FILM 3002 - Curation & Cinephilia: The Adelaide Film Festival
North Terrace Campus - Semester 2 - 2022
General Course Information
Course Code FILM 3002 Course Curation & Cinephilia: The Adelaide Film Festival Coordinating Unit School of Humanities Term Semester 2 Level Undergraduate Location/s North Terrace Campus Units 3 Contact Up to 3 hours per week Available for Study Abroad and Exchange N Prerequisites At least 6 units of Level II undergraduate study, including at least 3 units of Level II FILM courses Course Description This course charts the development of international film festival cultures and their historical and contemporary role in art house and national cinemas. In the first part of the course, we will examine in detail the history of selected film festivals (such as Cannes, Venice, Sundance and Toronto) and demonstrate how the year-round festival circuit facilitates global flows of films across the world. Moving from the old to the new, from the national to the transnational, from the state-funded and controlled to the independent and the grass-roots, we shall explore how film festivals involve a number of timely concerns: cultural exchange, political economy, the communal experience of film screenings, and the construction of national identities.
What happens at a film festival? What role does it play? Who chooses what a festival shows? Does it allow audiences to hear new voices in global cinema? Does it offer filmmakers a platform to share their stories? Or is it something akin to 'soft power'; a form of cultural diplomacy that can be expertly used to leverage one nation's agenda over another?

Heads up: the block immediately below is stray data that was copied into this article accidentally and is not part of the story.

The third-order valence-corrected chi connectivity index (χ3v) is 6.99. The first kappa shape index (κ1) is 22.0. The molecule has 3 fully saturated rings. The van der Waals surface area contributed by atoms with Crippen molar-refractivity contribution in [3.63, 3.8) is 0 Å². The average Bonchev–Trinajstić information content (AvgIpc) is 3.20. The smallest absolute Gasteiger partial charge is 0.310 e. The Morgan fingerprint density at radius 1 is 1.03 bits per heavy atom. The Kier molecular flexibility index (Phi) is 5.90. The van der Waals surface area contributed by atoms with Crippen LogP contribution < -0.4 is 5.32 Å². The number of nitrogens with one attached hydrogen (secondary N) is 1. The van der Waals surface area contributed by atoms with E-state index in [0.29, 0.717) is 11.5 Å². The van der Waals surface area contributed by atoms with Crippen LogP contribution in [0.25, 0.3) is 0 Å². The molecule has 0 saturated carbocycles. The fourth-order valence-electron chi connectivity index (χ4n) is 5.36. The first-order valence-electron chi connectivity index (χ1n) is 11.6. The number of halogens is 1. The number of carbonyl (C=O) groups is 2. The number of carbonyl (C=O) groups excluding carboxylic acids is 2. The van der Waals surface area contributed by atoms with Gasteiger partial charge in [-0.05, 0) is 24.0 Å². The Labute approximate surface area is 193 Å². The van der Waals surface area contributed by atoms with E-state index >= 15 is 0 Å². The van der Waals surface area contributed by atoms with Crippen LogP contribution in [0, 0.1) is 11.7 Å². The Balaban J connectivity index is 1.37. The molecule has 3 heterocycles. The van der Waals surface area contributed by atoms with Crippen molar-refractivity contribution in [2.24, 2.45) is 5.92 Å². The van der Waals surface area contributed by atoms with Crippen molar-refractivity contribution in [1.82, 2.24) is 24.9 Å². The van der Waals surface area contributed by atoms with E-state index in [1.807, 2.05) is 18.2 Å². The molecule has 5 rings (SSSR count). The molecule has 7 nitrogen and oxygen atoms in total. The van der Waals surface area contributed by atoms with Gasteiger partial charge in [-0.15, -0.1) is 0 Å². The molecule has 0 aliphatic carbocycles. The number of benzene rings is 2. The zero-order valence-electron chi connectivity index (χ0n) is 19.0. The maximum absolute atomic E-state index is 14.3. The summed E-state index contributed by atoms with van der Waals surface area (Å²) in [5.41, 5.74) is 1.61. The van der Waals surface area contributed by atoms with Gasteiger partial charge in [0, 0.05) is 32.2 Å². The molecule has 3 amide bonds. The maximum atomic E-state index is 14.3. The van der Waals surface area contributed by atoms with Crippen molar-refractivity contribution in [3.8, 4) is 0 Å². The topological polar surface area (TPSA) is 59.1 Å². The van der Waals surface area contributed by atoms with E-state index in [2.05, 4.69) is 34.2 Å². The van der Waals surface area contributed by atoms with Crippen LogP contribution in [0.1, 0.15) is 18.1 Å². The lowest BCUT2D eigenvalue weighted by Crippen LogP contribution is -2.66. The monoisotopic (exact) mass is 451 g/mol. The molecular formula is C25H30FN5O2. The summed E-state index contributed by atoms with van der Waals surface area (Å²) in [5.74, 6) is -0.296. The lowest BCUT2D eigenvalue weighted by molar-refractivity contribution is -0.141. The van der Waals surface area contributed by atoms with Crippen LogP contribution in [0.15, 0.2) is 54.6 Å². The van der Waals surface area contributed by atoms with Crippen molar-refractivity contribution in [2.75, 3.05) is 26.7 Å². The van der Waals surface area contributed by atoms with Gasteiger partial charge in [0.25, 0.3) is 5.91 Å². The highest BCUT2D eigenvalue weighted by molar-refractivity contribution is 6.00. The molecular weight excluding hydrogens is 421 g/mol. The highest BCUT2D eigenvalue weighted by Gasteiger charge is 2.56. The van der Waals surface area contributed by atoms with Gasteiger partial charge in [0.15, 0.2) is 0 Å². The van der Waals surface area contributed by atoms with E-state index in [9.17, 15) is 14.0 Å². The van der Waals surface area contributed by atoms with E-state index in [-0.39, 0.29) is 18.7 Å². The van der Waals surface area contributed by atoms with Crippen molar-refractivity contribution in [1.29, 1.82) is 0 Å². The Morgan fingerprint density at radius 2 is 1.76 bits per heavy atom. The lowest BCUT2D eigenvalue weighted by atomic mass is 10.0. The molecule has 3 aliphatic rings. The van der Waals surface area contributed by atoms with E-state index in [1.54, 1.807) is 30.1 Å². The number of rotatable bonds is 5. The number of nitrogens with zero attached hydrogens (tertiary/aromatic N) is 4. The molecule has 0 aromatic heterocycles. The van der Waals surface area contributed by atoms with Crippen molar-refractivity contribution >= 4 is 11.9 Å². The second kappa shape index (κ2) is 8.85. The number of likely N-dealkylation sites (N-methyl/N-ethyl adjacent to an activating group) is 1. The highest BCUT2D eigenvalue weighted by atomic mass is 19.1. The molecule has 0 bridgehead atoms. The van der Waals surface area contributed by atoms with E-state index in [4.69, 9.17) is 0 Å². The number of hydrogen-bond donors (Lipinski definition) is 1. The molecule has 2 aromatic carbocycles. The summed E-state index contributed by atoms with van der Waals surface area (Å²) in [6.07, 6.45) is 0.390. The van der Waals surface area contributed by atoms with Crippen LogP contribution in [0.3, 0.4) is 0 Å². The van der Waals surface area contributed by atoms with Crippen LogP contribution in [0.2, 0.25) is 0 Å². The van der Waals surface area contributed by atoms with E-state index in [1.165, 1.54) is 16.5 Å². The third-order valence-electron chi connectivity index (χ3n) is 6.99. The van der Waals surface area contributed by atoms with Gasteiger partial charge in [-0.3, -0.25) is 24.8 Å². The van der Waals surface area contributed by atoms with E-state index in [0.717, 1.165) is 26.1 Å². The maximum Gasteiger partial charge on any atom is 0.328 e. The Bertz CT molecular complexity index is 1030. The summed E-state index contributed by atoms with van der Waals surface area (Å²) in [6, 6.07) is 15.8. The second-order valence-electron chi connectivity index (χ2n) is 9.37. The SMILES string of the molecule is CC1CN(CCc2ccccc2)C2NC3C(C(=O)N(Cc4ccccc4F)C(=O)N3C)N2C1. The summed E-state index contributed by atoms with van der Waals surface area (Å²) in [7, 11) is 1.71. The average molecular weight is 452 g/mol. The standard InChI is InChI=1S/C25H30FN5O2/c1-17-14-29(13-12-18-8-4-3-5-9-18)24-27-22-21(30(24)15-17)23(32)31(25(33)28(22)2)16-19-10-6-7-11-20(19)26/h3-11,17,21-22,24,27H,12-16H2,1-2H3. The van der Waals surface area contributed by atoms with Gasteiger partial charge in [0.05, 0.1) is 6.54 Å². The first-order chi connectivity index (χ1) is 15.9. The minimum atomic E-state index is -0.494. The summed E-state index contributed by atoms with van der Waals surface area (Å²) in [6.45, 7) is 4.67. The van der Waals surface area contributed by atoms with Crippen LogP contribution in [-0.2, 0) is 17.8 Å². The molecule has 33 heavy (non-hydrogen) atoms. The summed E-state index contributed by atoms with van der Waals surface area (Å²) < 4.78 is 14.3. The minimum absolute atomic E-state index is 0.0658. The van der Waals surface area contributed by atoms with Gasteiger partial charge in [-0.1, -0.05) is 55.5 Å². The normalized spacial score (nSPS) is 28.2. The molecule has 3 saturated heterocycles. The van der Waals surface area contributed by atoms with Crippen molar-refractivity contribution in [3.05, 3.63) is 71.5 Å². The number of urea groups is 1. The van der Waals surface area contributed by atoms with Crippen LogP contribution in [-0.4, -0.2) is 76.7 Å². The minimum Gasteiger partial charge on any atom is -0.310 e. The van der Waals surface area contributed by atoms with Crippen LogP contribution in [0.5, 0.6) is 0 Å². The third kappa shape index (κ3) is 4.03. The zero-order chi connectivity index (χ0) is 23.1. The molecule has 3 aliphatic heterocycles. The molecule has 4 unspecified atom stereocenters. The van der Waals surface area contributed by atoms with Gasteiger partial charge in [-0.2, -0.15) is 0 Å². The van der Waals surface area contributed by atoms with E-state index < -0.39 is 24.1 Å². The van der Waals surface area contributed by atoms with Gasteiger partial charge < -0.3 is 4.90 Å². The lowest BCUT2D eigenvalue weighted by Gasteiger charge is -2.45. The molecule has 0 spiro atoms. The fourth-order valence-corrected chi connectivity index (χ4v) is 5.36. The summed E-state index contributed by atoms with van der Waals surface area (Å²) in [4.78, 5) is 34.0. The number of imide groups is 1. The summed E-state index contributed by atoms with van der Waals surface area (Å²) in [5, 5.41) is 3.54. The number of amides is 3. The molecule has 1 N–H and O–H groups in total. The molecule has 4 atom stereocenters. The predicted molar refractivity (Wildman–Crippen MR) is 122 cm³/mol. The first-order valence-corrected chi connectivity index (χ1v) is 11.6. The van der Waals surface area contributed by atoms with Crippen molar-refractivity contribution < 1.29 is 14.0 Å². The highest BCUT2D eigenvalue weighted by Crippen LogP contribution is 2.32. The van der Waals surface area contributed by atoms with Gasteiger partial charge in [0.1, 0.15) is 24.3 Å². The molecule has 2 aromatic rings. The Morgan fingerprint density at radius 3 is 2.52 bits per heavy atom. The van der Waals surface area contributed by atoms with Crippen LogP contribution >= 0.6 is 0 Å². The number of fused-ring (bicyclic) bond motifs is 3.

In the second half of the course, we will go behind the scenes at Adelaide's celebrated biennial Adelaide Film Festival to investigate the processes behind the curation, exhibition and distribution of the films selected to appear at the Festival, and the logistical challenges at play during the planning phase. Spending time with Festival staff, students will gain first-hand real-world experience of arts curation and work- integrated learning. In collaboration with the Festival, students will also be given discounted tickets to films of their choice, and then research the origins of their selected films and investigate why they have been selected to appear in the Festival. With input from Festival staff, we will go on to consider the role of the Festival itself, and highlight how such an event can enrich the community in a local and international perspective.
Course Coordinator: Associate Professor Ben McCann
The full timetable of all activities for this course can be accessed from Course Planner.
Course Learning OutcomesOn successful completion of this course students will be able to:
1. contextualise the history and cultural imperatives of film festivals and how they operate within local and global environments 2. evaluate the aims of selected case studies of local and international film festivals 3. apply theoretical and critical skills to practical tasks in the running of a film festival 4. explain the professional activities and issues involved in the running of a film festival 5. discuss the importance of a film festival as cultural and civic event 6. demonstrate a creative response to a series of films screened at a film festival
University Graduate Attributes
This course will provide students with an opportunity to develop the Graduate Attribute(s) specified below:
University Graduate Attribute Course Learning Outcome(s)
Attribute 1: Deep discipline knowledge and intellectual breadth
Graduates have comprehensive knowledge and understanding of their subject area, the ability to engage with different traditions of thought, and the ability to apply their knowledge in practice including in multi-disciplinary or multi-professional contexts.
1, 2, 3, 4
Attribute 2: Creative and critical thinking, and problem solving
Graduates are effective problems-solvers, able to apply critical, creative and evidence-based thinking to conceive innovative responses to future challenges.
1, 2, 3, 4
Attribute 3: Teamwork and communication skills
Graduates convey ideas and information effectively to a range of audiences for a variety of purposes and contribute in a positive and collaborative manner to achieving common goals.
2, 3, 4, 5, 6
Attribute 4: Professionalism and leadership readiness